Cambridge Council dumps Dow Chemical, cites Bhopal

Progressive Groups “weigh the evidence” at City Hall
Cambridge City Hall – Activists representing peace, the environment, labor and human rights climbed a giant ‘scale of justice’ at 5:30pm on Tuesday, September 26th, 2006 to celebrate Cambridge’s unanimous passage of the ‘Justice for Bhopal’ resolution. The legislation asks the City to take shareholder and purchasing action against Dow Chemical until the company faces its responsibilities to the Bhopal Chemical Disaster survivors.
Several activists mounted a seesaw-like “scale of justice” atop a “toxic waste barrel” at the Cambridge City Hall this evening, stranding the “Dow Chemical Grim Reaper” in the air, waving a scythe around angrily.
Dow Chemical is the company activists say is responsible for clean up and medical care for the half million survivors of the 1984 Bhopal Chemical Disaster. Supporters of the Resolution say it will hold the corporation accountable for its human rights violations in Bhopal, India, as well as protect Cambridge residents from some of Dow’s toxic products. Councilor Henrietta Davis, Councilor Marjorie Decker and Vice Mayor Tim Toomey sponsored the resolution which was strongly supported by local labor, peace and justice groups.
Harvard St. resident Namarata Bhasin commented, “Ten to 15 people are dying each month in Bhopal, yet Dow Chemical continues to avoid responsibility. These poisons did not come from nowhere, we cannot let them continue to get away with murder.”
“This resolution is the strongest action Cambridge can take to hold a corporate criminal accountable. We do not ever want a disaster like Bhopal to occur again. This kind of lawlessness cannot be tolerated,” Coalition for Justice in Bhopal member Aquene Freechild said, dressed in white to represent the peace movement resolution backers.
The resolution asks the Cambridge Retirement Board to use their ~12,000 shares in Dow to co-file shareholder resolutions regarding Bhopal and to divest of Dow bonds until Dow addresses the survivor’s demands. It also requests a report of what Dow products the city buys and options for substitution.
“People concerned with how our increasingly globalized economy develops, should be thrilled about this policy,” said Nate Stell from local Amnesty International Group 133. “Allowing Dow Chemical to act with impunity sets a very dangerous precedent in international commerce with respect to human rights. It’s important to that we let Dow and other would-be offenders know that we will not stand for these kinds of abuses.”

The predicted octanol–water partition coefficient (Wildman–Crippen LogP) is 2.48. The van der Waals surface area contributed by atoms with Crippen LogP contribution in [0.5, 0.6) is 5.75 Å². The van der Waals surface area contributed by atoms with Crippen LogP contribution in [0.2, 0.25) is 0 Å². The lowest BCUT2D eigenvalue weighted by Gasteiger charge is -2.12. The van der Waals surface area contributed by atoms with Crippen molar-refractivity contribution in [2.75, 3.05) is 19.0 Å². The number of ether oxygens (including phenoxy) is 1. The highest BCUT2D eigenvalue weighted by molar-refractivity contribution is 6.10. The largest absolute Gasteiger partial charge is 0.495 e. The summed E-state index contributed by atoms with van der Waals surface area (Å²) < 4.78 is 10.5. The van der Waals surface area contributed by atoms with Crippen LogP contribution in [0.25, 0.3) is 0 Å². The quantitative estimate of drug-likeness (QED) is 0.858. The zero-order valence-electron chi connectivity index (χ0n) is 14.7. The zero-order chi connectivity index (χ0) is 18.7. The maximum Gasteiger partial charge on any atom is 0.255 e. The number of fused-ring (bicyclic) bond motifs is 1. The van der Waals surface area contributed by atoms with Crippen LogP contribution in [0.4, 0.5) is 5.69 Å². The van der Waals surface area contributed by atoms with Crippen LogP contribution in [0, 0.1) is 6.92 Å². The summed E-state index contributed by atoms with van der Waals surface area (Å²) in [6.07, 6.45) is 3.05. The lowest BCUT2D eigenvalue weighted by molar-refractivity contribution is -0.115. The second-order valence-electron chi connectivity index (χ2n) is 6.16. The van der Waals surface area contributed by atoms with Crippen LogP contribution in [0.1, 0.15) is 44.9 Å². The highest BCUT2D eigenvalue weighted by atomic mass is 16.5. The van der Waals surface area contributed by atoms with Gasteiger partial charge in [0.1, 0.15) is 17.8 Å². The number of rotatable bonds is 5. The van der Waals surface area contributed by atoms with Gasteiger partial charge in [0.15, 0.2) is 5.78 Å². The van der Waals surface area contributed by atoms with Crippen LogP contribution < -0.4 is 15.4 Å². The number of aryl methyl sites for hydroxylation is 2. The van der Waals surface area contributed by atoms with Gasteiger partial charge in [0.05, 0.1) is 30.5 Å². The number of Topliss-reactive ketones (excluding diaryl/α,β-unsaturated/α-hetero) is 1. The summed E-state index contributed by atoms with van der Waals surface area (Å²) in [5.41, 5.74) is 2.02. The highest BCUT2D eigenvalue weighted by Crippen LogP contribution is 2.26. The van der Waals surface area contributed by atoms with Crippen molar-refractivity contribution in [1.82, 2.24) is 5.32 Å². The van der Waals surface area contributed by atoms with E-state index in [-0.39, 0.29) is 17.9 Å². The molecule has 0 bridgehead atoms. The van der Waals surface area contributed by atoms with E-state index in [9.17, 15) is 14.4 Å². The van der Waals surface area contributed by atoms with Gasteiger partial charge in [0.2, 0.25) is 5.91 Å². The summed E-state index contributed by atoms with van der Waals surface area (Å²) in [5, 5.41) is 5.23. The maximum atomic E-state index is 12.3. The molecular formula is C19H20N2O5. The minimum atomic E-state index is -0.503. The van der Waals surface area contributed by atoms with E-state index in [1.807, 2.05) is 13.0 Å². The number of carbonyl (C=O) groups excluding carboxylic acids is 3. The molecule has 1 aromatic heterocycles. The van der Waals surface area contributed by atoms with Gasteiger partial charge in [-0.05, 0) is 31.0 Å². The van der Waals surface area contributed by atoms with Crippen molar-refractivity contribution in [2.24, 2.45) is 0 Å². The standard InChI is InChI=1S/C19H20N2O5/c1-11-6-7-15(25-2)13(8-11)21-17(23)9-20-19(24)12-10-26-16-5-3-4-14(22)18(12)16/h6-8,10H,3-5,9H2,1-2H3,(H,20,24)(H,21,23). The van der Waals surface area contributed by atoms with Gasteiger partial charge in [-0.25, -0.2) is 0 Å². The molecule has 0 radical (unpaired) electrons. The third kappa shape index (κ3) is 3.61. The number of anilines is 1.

Harvard student Kaveri Rajaraman said, “Dow Chemical continues to violate safety standards, and the victims of Dow in the US and abroad continue to mount. This resolution will push for clean up of the toxic contamination in Bhopal and hold Dow to better safety standards.”
The 1984 Union Carbide Chemical Disaster in Bhopal, India has left more than 20,000 people dead in the past 22 years. Union Carbide, bought by Dow Chemical in 2001, has refused to face manslaughter charges in Bhopal or to clean up the site that has poisoned the drinking water for 20,000 people according to Amnesty International.
Endorsing Organizations Include: Activate South Asia (Harvard) – Alliance for a Secular and Democratic South Asia – Amnesty International Groups 133 & 563 (Somerville & Cambridge) – Area 4 Coalition – Association for India’s Development -Boston Mayday Coalition (labor) – Cambridge United for Justice with Peace – Clean Water Action (Mass.) – – Environmental Health Fund – Groundwork USA – Harvard Initiative for Peace and Justice – Harvard Law School Advocates for Human Rights Environmental Group – Healthy Building Network – Mass Coalition for Occupational Safety and Health – Mass. Jobs with Justice – South Asia Center – Stop the Wars Coalition – Student Labor Action Movement
Aquene adds:
We had a group of 20 supporters there all dressed in red and wearing Bhopal buttons in a show of solidarity although we asked only 5 of these people to speak in session. In addition, we had 20 local groups endorsing the campaign. In open session, Cambridge residents who had come to speak about issues different from Bhopal were moved by the issue and added their support before they made their own comments.

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